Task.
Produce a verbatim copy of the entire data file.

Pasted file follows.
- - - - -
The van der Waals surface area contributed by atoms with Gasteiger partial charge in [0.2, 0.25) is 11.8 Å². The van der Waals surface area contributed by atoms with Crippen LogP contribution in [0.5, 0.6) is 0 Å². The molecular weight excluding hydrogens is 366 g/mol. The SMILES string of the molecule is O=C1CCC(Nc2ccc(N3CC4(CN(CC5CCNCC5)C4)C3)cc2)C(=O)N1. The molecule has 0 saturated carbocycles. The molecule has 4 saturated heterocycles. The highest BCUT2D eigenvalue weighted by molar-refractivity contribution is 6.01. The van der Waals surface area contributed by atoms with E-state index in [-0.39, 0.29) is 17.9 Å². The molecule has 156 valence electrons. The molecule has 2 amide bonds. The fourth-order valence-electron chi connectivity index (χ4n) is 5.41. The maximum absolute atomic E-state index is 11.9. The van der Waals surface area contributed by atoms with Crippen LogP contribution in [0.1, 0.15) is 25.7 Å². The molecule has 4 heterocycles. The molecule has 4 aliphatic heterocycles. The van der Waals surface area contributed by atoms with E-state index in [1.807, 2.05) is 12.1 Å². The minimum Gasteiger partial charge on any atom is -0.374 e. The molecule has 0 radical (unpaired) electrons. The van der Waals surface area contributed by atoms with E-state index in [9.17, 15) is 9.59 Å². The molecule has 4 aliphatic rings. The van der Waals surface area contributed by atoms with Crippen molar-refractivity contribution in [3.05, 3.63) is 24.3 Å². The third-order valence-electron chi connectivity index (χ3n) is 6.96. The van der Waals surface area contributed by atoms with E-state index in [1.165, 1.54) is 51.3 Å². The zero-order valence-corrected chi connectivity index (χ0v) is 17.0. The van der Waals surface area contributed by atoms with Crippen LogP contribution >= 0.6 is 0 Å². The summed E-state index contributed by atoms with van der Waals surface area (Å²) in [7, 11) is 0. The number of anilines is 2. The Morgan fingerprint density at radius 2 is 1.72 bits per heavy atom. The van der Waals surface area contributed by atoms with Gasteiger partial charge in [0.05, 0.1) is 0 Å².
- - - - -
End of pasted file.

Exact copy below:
The van der Waals surface area contributed by atoms with Gasteiger partial charge in [0.2, 0.25) is 11.8 Å². The van der Waals surface area contributed by atoms with Crippen LogP contribution in [0.5, 0.6) is 0 Å². The molecular weight excluding hydrogens is 366 g/mol. The SMILES string of the molecule is O=C1CCC(Nc2ccc(N3CC4(CN(CC5CCNCC5)C4)C3)cc2)C(=O)N1. The molecule has 0 saturated carbocycles. The molecule has 4 saturated heterocycles. The highest BCUT2D eigenvalue weighted by molar-refractivity contribution is 6.01. The van der Waals surface area contributed by atoms with E-state index in [-0.39, 0.29) is 17.9 Å². The molecule has 156 valence electrons. The molecule has 2 amide bonds. The fourth-order valence-electron chi connectivity index (χ4n) is 5.41. The maximum absolute atomic E-state index is 11.9. The van der Waals surface area contributed by atoms with Crippen LogP contribution in [0.1, 0.15) is 25.7 Å². The molecule has 4 heterocycles. The molecule has 4 aliphatic heterocycles. The van der Waals surface area contributed by atoms with E-state index in [1.807, 2.05) is 12.1 Å². The minimum Gasteiger partial charge on any atom is -0.374 e. The molecule has 0 radical (unpaired) electrons. The van der Waals surface area contributed by atoms with E-state index in [9.17, 15) is 9.59 Å². The molecule has 4 aliphatic rings. The van der Waals surface area contributed by atoms with Crippen molar-refractivity contribution in [3.05, 3.63) is 24.3 Å². The third-order valence-electron chi connectivity index (χ3n) is 6.96. The van der Waals surface area contributed by atoms with E-state index in [1.165, 1.54) is 51.3 Å². The zero-order valence-corrected chi connectivity index (χ0v) is 17.0. The van der Waals surface area contributed by atoms with Crippen LogP contribution >= 0.6 is 0 Å². The summed E-state index contributed by atoms with van der Waals surface area (Å²) in [7, 11) is 0. The number of anilines is 2. The Morgan fingerprint density at radius 2 is 1.72 bits per heavy atom. The van der Waals surface area contributed by atoms with Gasteiger partial charge in [0.05, 0.1) is 0 Å².